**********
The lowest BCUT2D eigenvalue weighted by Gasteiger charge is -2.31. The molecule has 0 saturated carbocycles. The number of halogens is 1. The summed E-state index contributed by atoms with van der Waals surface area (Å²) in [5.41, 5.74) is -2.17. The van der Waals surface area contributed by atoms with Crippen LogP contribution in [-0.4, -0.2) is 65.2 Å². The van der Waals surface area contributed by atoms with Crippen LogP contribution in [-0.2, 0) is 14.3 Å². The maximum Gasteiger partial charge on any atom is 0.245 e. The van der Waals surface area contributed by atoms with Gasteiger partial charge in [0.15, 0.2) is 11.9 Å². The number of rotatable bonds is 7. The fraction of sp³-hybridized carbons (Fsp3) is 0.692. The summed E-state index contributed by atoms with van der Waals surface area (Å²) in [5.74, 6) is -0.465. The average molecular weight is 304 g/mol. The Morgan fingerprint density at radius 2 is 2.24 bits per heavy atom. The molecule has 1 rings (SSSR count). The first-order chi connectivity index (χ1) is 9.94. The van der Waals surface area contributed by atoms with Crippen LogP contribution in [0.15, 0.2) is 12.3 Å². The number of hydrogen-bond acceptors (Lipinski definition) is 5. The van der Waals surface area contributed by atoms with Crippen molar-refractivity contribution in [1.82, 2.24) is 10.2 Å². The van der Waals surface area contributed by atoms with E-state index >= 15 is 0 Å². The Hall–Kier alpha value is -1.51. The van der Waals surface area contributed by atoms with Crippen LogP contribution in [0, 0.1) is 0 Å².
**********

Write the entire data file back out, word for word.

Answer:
The lowest BCUT2D eigenvalue weighted by Gasteiger charge is -2.31. The molecule has 0 saturated carbocycles. The number of halogens is 1. The summed E-state index contributed by atoms with van der Waals surface area (Å²) in [5.41, 5.74) is -2.17. The van der Waals surface area contributed by atoms with Crippen LogP contribution in [-0.4, -0.2) is 65.2 Å². The van der Waals surface area contributed by atoms with Crippen LogP contribution in [-0.2, 0) is 14.3 Å². The maximum Gasteiger partial charge on any atom is 0.245 e. The van der Waals surface area contributed by atoms with Gasteiger partial charge in [0.15, 0.2) is 11.9 Å². The number of rotatable bonds is 7. The fraction of sp³-hybridized carbons (Fsp3) is 0.692. The summed E-state index contributed by atoms with van der Waals surface area (Å²) in [5.74, 6) is -0.465. The average molecular weight is 304 g/mol. The Morgan fingerprint density at radius 2 is 2.24 bits per heavy atom. The molecule has 1 rings (SSSR count). The first-order chi connectivity index (χ1) is 9.94. The van der Waals surface area contributed by atoms with Crippen LogP contribution in [0.15, 0.2) is 12.3 Å². The number of hydrogen-bond acceptors (Lipinski definition) is 5. The van der Waals surface area contributed by atoms with Crippen molar-refractivity contribution in [1.82, 2.24) is 10.2 Å². The van der Waals surface area contributed by atoms with E-state index >= 15 is 0 Å². The Hall–Kier alpha value is -1.51. The van der Waals surface area contributed by atoms with Crippen LogP contribution in [0, 0.1) is 0 Å².